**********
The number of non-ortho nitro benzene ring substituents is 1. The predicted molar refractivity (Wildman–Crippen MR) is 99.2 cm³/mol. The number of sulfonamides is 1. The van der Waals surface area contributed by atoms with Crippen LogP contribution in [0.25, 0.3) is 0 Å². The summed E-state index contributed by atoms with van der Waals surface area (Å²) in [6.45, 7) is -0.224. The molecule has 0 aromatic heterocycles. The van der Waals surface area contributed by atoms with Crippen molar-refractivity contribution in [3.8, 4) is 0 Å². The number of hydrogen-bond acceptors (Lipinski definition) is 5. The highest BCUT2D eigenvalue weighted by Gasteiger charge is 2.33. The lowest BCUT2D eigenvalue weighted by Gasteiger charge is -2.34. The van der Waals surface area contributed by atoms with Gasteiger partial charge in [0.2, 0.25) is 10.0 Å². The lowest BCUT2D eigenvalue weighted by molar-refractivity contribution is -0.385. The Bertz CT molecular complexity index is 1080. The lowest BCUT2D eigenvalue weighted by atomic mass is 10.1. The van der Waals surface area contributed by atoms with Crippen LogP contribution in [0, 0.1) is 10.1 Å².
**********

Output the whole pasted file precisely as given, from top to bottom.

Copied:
The number of non-ortho nitro benzene ring substituents is 1. The predicted molar refractivity (Wildman–Crippen MR) is 99.2 cm³/mol. The number of sulfonamides is 1. The van der Waals surface area contributed by atoms with Crippen LogP contribution in [0.25, 0.3) is 0 Å². The summed E-state index contributed by atoms with van der Waals surface area (Å²) in [6.45, 7) is -0.224. The molecule has 0 aromatic heterocycles. The van der Waals surface area contributed by atoms with Crippen molar-refractivity contribution in [3.8, 4) is 0 Å². The number of hydrogen-bond acceptors (Lipinski definition) is 5. The highest BCUT2D eigenvalue weighted by Gasteiger charge is 2.33. The lowest BCUT2D eigenvalue weighted by Gasteiger charge is -2.34. The van der Waals surface area contributed by atoms with Gasteiger partial charge in [0.2, 0.25) is 10.0 Å². The lowest BCUT2D eigenvalue weighted by molar-refractivity contribution is -0.385. The Bertz CT molecular complexity index is 1080. The lowest BCUT2D eigenvalue weighted by atomic mass is 10.1. The van der Waals surface area contributed by atoms with Crippen LogP contribution in [0, 0.1) is 10.1 Å².